24 December 2013
Last updated at 08:02 ET
Mr McCafferty had his heart transplant in 1982
A British man has entered the record books as the worlds longest-surviving heart transplant patient.
John McCafferty, 71, has surpassed the previous Guinness World Record of 30 years, 11 months and 10 days set by an American man who died in 2009.
Mr McCafferty was told he had five years to live when he underwent the life-saving operation at Harefield Hospital in Middlesex 31 years ago.
He says his record should give hope to others awaiting transplants.
Mr McCafferty, from Newport Pagnell in Buckinghamshire, said: “I want this world record to be an inspiration to anyone awaiting a heart transplant and to those who, like me, have been fortunate enough to have had one.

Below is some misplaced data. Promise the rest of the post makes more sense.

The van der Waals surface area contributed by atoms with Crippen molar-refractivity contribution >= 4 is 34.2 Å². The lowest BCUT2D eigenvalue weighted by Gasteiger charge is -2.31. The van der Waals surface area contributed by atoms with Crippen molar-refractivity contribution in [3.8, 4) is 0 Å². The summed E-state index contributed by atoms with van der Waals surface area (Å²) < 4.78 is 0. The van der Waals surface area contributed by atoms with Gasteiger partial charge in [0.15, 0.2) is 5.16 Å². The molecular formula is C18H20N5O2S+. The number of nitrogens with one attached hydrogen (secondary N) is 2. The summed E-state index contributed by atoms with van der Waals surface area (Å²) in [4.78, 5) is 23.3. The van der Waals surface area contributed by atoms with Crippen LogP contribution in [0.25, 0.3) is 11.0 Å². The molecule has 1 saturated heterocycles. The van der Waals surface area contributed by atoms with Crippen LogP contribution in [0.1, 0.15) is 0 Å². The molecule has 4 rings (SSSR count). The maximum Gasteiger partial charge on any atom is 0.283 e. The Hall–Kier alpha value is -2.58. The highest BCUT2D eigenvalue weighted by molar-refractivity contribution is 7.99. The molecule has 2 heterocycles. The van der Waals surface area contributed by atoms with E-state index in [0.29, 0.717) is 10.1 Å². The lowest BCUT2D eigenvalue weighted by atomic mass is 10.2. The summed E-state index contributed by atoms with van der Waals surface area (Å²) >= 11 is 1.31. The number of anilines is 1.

“My advice is always to be hopeful, to look ahead with a positive mind, and, of course, to follow the expert medical advice.”
Mr McCafferty received his new heart on 20 October 1982 in a procedure carried out by world-renowned surgeon Sir Magdi Yacoub.
He had been diagnosed, aged 39, with dilated cardiomyopathy – one of the most common causes of heart failure. It leads to scarring of the heart wall and damage to the muscle, which causes the heart to become weakened and enlarged, preventing it from pumping efficiently.
The first ever successful heart transplant operation was performed in South Africa in 1967 by Prof Christiaan Neethling Barnard and a team of 30 physicians at the Groote Schuur Hospital, Cape Town. The patient, Louis Washkansky, survived for 18 days with the new heart.